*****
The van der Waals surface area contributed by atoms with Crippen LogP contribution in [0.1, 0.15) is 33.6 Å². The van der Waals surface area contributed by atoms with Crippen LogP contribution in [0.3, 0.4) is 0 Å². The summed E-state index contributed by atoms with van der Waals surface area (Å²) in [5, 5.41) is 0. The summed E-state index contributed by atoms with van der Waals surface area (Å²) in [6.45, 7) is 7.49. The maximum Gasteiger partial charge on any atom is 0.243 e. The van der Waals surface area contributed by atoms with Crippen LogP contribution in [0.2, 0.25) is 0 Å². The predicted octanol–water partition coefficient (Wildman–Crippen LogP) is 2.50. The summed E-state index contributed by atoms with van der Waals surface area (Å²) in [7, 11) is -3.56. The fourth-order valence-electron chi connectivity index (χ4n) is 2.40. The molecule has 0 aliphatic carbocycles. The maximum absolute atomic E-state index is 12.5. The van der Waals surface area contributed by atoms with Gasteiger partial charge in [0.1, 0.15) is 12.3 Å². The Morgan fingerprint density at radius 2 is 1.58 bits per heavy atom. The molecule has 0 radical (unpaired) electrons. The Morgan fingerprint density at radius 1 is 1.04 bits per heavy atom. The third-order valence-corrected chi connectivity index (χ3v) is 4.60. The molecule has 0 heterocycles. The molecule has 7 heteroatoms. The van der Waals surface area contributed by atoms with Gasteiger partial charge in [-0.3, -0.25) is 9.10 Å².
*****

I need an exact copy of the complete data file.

The van der Waals surface area contributed by atoms with Crippen LogP contribution in [0.1, 0.15) is 33.6 Å². The van der Waals surface area contributed by atoms with Crippen LogP contribution in [0.3, 0.4) is 0 Å². The summed E-state index contributed by atoms with van der Waals surface area (Å²) in [5, 5.41) is 0. The summed E-state index contributed by atoms with van der Waals surface area (Å²) in [6.45, 7) is 7.49. The maximum Gasteiger partial charge on any atom is 0.243 e. The van der Waals surface area contributed by atoms with Crippen LogP contribution in [0.2, 0.25) is 0 Å². The predicted octanol–water partition coefficient (Wildman–Crippen LogP) is 2.50. The summed E-state index contributed by atoms with van der Waals surface area (Å²) in [7, 11) is -3.56. The fourth-order valence-electron chi connectivity index (χ4n) is 2.40. The molecule has 0 aliphatic carbocycles. The maximum absolute atomic E-state index is 12.5. The van der Waals surface area contributed by atoms with Gasteiger partial charge in [0.1, 0.15) is 12.3 Å². The Morgan fingerprint density at radius 2 is 1.58 bits per heavy atom. The molecule has 0 radical (unpaired) electrons. The Morgan fingerprint density at radius 1 is 1.04 bits per heavy atom. The third-order valence-corrected chi connectivity index (χ3v) is 4.60. The molecule has 0 heterocycles. The molecule has 7 heteroatoms. The van der Waals surface area contributed by atoms with Gasteiger partial charge in [-0.3, -0.25) is 9.10 Å².